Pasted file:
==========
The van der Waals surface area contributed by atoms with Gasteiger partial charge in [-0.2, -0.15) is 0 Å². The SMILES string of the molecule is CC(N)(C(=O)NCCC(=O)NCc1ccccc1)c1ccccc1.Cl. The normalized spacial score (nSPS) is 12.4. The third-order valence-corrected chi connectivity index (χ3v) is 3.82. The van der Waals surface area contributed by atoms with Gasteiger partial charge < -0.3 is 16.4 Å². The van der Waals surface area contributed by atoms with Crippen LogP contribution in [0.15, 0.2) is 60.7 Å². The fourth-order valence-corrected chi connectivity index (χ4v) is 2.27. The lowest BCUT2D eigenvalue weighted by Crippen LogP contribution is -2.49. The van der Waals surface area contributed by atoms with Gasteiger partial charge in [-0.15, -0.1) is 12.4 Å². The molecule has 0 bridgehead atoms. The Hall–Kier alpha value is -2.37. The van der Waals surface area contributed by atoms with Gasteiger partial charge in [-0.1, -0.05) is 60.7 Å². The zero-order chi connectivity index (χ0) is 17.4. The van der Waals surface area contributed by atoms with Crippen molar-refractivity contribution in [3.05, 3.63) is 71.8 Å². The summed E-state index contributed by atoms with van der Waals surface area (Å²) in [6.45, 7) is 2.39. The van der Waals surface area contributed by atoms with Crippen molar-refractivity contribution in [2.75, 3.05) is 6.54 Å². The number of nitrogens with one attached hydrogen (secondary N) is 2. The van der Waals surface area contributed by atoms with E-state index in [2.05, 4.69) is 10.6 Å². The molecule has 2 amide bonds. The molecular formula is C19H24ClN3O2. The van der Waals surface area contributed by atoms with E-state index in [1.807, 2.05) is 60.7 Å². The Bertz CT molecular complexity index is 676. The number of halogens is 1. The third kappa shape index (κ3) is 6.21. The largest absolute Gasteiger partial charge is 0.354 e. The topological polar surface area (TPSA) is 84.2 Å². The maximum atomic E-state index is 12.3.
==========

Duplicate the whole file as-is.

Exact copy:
The van der Waals surface area contributed by atoms with Gasteiger partial charge in [-0.2, -0.15) is 0 Å². The SMILES string of the molecule is CC(N)(C(=O)NCCC(=O)NCc1ccccc1)c1ccccc1.Cl. The normalized spacial score (nSPS) is 12.4. The third-order valence-corrected chi connectivity index (χ3v) is 3.82. The van der Waals surface area contributed by atoms with Gasteiger partial charge < -0.3 is 16.4 Å². The van der Waals surface area contributed by atoms with Crippen LogP contribution in [0.15, 0.2) is 60.7 Å². The fourth-order valence-corrected chi connectivity index (χ4v) is 2.27. The lowest BCUT2D eigenvalue weighted by Crippen LogP contribution is -2.49. The van der Waals surface area contributed by atoms with Gasteiger partial charge in [-0.15, -0.1) is 12.4 Å². The molecule has 0 bridgehead atoms. The Hall–Kier alpha value is -2.37. The van der Waals surface area contributed by atoms with Gasteiger partial charge in [-0.1, -0.05) is 60.7 Å². The zero-order chi connectivity index (χ0) is 17.4. The van der Waals surface area contributed by atoms with Crippen molar-refractivity contribution in [3.05, 3.63) is 71.8 Å². The summed E-state index contributed by atoms with van der Waals surface area (Å²) in [6.45, 7) is 2.39. The van der Waals surface area contributed by atoms with Crippen molar-refractivity contribution in [2.75, 3.05) is 6.54 Å². The number of nitrogens with one attached hydrogen (secondary N) is 2. The van der Waals surface area contributed by atoms with E-state index in [2.05, 4.69) is 10.6 Å². The molecule has 2 amide bonds. The molecular formula is C19H24ClN3O2. The van der Waals surface area contributed by atoms with E-state index in [1.807, 2.05) is 60.7 Å². The Bertz CT molecular complexity index is 676. The number of halogens is 1. The third kappa shape index (κ3) is 6.21. The largest absolute Gasteiger partial charge is 0.354 e. The topological polar surface area (TPSA) is 84.2 Å². The maximum atomic E-state index is 12.3.